‘Empowering voices the world needs to hear’

By Michele Hujber

In her blog post on June 15, 2021, in which she announced awards going to 286 community-serving organizations, philanthropist MacKenzie Scott wrote, “The headline I would wish for this post is “286 Teams Empowering Voices the World Needs to Hear.”

Scott has awarded two rounds of billions of unrestricted grants to selected nonprofits, including community colleges: $2.7 billion was announced on June 15, 2021, and nearly $4.2 billion in December 2020.

Below are highlights of what four community colleges have done with their Mackenzie Scott grants to empower the voices of their students and communities.

New opportunities in the Big Apple

Eugenio María de Hostos Community College in the Bronx is in the poorest Congressional district in the United States, with a student population that is 98% nonwhite and predominantly Hispanic or Latino. The New York college’s mission is to serve the poor and address their community’s social, equity and fairness issues.

“(We deliver a) kind of education that transforms lives and communities,” said President Daisy Cocco De Filippis.

With the money provided by MacKenzie Scott, the college has launched eight President’s Initiatives for Student Success, College Growth. and Stakeholders’ Engagement.

The Families United in Education initiative targets prospective students from the same extended family. “Family” includes aunts, cousins, siblings and parents, as per the Latino understanding of “family.”

The Jobs on Campus initiative allows hiring students for up to 10 hours per week at $20 per hour. These jobs must be meaningful and located in professional settings. The participating students have faculty or staff mentors and attend workshops in math, finance management and how to succeed in college. They must also attend cultural events. Recently, the students saw “The Lion King” on Broadway, a first-time experience for many of them.

“Think of the joy of these students, from very young to more mature, getting on a subway to go see their first Broadway show,” said Cocco De Filippis. She notes that the college would not have been able to provide this experience for them were it not for Scott’s gift.

The Hostos Mentoring and Supporting Students Accepted in 2+2+2 Opportunities Program is helping students complete the two-year program at the college, transfer into a related program at selected four-year colleges, and then continue for two years in a master’s program.

Cocco De Filippis also moved $30 million into an endowment from which the college has access to only the interest. Thus, the endowment will last indefinitely into the future.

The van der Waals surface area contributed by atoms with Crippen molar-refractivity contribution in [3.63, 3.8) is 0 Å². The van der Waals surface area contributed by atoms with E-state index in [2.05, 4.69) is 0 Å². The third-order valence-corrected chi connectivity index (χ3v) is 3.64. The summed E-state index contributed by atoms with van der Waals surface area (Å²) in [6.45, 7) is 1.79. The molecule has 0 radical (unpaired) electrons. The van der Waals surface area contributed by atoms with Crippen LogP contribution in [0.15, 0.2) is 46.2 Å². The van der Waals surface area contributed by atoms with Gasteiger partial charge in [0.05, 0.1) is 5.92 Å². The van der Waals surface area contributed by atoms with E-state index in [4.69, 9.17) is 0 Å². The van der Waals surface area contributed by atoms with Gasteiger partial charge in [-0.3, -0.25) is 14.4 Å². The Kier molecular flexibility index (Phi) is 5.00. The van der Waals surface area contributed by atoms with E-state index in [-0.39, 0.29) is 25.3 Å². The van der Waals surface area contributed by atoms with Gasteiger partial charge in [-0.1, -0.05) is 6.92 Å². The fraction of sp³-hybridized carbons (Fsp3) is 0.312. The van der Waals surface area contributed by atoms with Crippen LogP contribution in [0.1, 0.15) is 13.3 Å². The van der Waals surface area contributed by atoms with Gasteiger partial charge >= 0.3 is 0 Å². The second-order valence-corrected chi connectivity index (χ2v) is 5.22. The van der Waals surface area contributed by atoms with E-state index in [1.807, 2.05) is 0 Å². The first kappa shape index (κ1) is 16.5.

“We are so ever grateful to (MacKenzie Scott) for what she’s giving, the opportunities to both the professionals and the students to engage generously and open a world of possibilities,” Cocco De Filippis said. “She has given new life to a very deserving place with a talented and caring team.”

Serving its community

At Harper College outside of Chicago, 1,000 Ignite Scholars are reaping the benefits of Scott’s gift through the school’s Igniting Paths to Success Scholarship. Many of the full-time and part-time students are finishing their studies sooner than planned due to removing the financial barrier.

One thousand scholarships for students of all ages creates a positive ripple effect, said President Avis Proctor. For example, older students return to college to update their knowledge and skills, creating role models for other family members and neighbors.

Proctor wants to be able to offer this scale of opportunity every year. She created an endowment with $9 million from Scott, which is half of the total gift the college received.

Proctor understands the potential impact of the Ignite Scholarships first-hand. She received a full scholarship as an undergraduate and knows the effect that had on her career trajectory.

“Now,” she says, “I see that happening a thousand times over.”

Proctor observed that Scott indicated in her blog that “Generosity is generative. Sharing makes more.”

“And so instead of it just being a gift to the college, we thought it was important also to have an impact on the community,” Proctor said.

So, Harper has set aside $100,000 of $1 million for the first year of Community Innovation Fund awards. A single organization can receive up to $50,000 and apply again within five years for a renewal grant.

“We’re excited that not only will our students benefit and accelerate to completing their goals, but also our community will benefit also,” Proctor added.

There’s more to the story! Read the full article in CC Daily.

Michele Hujber

is a freelance writer for higher education institutions and related organizations.